Further, Radhakrishnan, J. opined that the ‘Limitation of Benefits’ clause in the Indo-Mauritian Tax Treaty provided for Tax Residency Certificate provision for Foreign Direct Investment(“FDI”) which cannot be further subjugated to further enquiry so long as the provisions contained therein were complied with. It was held that it was irrelevant for the purpose of determining whether the FDI from a Mauritian registered enterprise was routed through a different jurisdiction or directly emanated from the country itself.


Retro-tax amendment by the Parliament


Even though the apex court decided in favour of Vodafone holding that it had engaged in ‘tax-avoidance’ through legitimate means, by exploiting the loopholes in the India taxation laws, it was in no manner an illegal act; the legislature cured the said provision after promulgation of requisite amended and made it retrospectively applicable. Therefore, despite winning the battle in the apex court of law in India, Vodafone was made liable for dues claimed and defeated by the Tax Authorities.


Although, this was later contested by Vodafone in the Permanent Court of Arbitration, in the Netherlands against the Government of India and it was held that India was in breach of its International obligations as per the Bilateral Investment Treaty enforced between the two Nations for Promotion and Protection of Investments, to no avail. Thus, from an international taxation and private international law perspective, this case has a highly negative and significant impact leaving many investors wary of investing in India. Similarly, Cairn Energy Plc was retrospectively taxed by the Indian Tax Authorities.[9]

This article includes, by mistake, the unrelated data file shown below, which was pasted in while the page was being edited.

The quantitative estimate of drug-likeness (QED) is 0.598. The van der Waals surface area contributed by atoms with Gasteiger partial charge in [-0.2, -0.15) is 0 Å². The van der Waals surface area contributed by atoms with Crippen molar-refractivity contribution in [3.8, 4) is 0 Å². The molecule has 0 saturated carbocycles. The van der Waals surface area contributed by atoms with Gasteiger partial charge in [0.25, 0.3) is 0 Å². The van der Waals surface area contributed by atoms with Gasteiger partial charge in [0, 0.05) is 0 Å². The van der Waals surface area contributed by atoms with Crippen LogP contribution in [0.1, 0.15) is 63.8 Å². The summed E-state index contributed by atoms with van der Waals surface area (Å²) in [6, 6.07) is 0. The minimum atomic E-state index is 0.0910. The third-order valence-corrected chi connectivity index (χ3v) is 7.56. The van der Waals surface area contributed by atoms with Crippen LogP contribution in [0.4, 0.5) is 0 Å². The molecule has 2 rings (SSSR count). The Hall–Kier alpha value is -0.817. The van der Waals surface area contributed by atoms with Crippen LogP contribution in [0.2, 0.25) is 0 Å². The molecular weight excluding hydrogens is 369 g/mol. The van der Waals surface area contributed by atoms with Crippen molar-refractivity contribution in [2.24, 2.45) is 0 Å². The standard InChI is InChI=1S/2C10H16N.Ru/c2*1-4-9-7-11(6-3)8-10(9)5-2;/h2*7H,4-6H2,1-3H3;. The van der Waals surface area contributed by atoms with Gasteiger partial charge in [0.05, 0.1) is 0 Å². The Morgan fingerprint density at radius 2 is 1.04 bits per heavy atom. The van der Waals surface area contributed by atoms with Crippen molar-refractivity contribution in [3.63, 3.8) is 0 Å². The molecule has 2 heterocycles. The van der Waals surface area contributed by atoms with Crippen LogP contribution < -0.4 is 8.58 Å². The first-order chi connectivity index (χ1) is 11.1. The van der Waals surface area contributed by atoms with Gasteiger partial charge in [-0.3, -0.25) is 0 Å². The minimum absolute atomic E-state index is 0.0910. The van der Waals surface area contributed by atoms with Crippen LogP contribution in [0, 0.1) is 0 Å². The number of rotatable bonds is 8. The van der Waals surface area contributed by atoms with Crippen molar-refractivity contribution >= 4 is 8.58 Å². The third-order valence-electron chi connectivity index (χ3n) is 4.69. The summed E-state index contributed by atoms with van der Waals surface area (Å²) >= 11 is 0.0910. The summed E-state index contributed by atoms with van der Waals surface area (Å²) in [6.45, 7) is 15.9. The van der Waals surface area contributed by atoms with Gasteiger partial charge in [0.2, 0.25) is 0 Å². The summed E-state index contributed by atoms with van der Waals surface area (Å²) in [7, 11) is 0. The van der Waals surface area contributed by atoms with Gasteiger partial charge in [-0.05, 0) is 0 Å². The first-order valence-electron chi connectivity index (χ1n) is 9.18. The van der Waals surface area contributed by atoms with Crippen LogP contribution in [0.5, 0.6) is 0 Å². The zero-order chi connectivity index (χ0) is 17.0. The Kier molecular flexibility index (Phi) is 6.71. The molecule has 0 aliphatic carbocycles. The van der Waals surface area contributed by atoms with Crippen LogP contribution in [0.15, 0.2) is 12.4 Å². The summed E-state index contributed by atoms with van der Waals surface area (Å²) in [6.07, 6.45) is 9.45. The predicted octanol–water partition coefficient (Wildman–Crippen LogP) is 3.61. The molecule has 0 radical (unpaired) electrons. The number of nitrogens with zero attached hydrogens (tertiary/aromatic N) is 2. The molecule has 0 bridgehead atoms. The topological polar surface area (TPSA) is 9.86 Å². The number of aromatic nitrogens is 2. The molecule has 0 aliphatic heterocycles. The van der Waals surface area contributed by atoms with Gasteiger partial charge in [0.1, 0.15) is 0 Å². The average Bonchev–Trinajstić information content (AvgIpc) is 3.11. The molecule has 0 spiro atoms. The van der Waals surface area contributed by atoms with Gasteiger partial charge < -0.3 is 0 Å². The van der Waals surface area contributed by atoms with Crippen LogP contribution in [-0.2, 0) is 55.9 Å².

Concern for Byju’s board of investors


Byju’s claim to the title of being the first Indian ed-tech unicorn - a billion dollar or more startup by valuation, is at potential risk in the currency legislative trends continue on retrospective applicability of tax or other such regulations such as the PDP Bill were to be made retrospectively applicable and other extant ‘data localization’ norms or  rules, notified by the RBI or any other regulator, of some ‘transaction leg’ falling under the jurisdiction of the regulators were treated in a similar fashion.


Their boards of investors include marquee venture capital funds such as BlackRock and Tencent as well as social initiative funds like the Chan-Zukerberg Initiative and Canada Pension Plan Investment Board.[10] Most of the such investors may not even have the defense used by Vodafone case on the basis of Tax or Bilateral Investment Treaties which may be using the public money for investment in this Indian upstart. Besides violating the international conventions and the rule of law, India may be at a reputational risk of losing further business and investment opportunities as this trend continues.


Now, if one is to carefully consider the decisions and observations by the CCI in the Flipkart (supra) and ANI Technology (supra), such inconsistencies may even have a adverse impact from an anti-trust law perspective which would make strategic acquisitions more risky leading to a downtrend in Mergers and Acquisition activity which in a lot of cases, especially during the pandemic, has helped or saved many smaller enterprises from winding up which would have led to severe unemployment in a national where there is already a dearth of jobs.


Recent regulatory and policy trends


During the ongoing pandemic, the Government announced a slew of measures including moratorium on interest paid on loans, either by way of ordinances or new policies such as the MSME Pre-Pack Regulations and the E-commerce policy. In the former, the Micro Small and Medium Enterprises Act, 2008 which is a ‘Lex Specialis’ was amended along with concomitant policy measures to safeguard the interest of the small business owner for continuity of trade and safeguarding jobs for millions of people in this various industry clusters.